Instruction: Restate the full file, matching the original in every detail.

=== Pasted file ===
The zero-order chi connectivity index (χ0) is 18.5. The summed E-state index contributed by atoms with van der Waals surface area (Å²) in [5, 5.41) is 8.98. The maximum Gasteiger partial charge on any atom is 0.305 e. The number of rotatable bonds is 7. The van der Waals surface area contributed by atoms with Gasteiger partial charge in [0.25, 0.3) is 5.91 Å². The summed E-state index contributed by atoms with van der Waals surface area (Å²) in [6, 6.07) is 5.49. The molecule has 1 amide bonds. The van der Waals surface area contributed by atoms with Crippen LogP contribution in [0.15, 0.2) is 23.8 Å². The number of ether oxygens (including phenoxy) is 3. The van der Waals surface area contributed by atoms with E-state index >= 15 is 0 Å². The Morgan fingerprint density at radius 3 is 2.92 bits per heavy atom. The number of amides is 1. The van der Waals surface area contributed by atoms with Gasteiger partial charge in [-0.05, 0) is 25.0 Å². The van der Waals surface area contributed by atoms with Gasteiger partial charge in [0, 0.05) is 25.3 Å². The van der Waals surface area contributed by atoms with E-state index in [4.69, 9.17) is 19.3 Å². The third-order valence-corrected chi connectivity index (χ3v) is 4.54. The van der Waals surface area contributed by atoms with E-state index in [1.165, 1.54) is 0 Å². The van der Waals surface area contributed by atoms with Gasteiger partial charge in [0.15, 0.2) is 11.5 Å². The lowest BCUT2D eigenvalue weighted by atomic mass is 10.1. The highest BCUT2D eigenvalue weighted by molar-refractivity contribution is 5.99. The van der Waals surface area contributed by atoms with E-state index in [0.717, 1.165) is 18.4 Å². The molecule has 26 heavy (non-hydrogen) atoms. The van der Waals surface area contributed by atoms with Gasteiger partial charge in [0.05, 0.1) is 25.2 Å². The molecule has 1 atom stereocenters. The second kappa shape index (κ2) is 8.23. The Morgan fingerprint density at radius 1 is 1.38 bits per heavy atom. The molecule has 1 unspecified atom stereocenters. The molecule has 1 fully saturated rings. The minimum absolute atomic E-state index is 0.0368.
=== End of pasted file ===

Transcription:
The zero-order chi connectivity index (χ0) is 18.5. The summed E-state index contributed by atoms with van der Waals surface area (Å²) in [5, 5.41) is 8.98. The maximum Gasteiger partial charge on any atom is 0.305 e. The number of rotatable bonds is 7. The van der Waals surface area contributed by atoms with Gasteiger partial charge in [0.25, 0.3) is 5.91 Å². The summed E-state index contributed by atoms with van der Waals surface area (Å²) in [6, 6.07) is 5.49. The molecule has 1 amide bonds. The van der Waals surface area contributed by atoms with Crippen LogP contribution in [0.15, 0.2) is 23.8 Å². The number of ether oxygens (including phenoxy) is 3. The van der Waals surface area contributed by atoms with E-state index >= 15 is 0 Å². The Morgan fingerprint density at radius 3 is 2.92 bits per heavy atom. The number of amides is 1. The van der Waals surface area contributed by atoms with Gasteiger partial charge in [-0.05, 0) is 25.0 Å². The van der Waals surface area contributed by atoms with Gasteiger partial charge in [0, 0.05) is 25.3 Å². The van der Waals surface area contributed by atoms with E-state index in [4.69, 9.17) is 19.3 Å². The third-order valence-corrected chi connectivity index (χ3v) is 4.54. The van der Waals surface area contributed by atoms with E-state index in [1.165, 1.54) is 0 Å². The van der Waals surface area contributed by atoms with Gasteiger partial charge in [0.15, 0.2) is 11.5 Å². The lowest BCUT2D eigenvalue weighted by atomic mass is 10.1. The highest BCUT2D eigenvalue weighted by molar-refractivity contribution is 5.99. The van der Waals surface area contributed by atoms with E-state index in [0.717, 1.165) is 18.4 Å². The molecule has 26 heavy (non-hydrogen) atoms. The van der Waals surface area contributed by atoms with Gasteiger partial charge in [0.05, 0.1) is 25.2 Å². The molecule has 1 atom stereocenters. The second kappa shape index (κ2) is 8.23. The Morgan fingerprint density at radius 1 is 1.38 bits per heavy atom. The molecule has 1 unspecified atom stereocenters. The molecule has 1 fully saturated rings. The minimum absolute atomic E-state index is 0.0368.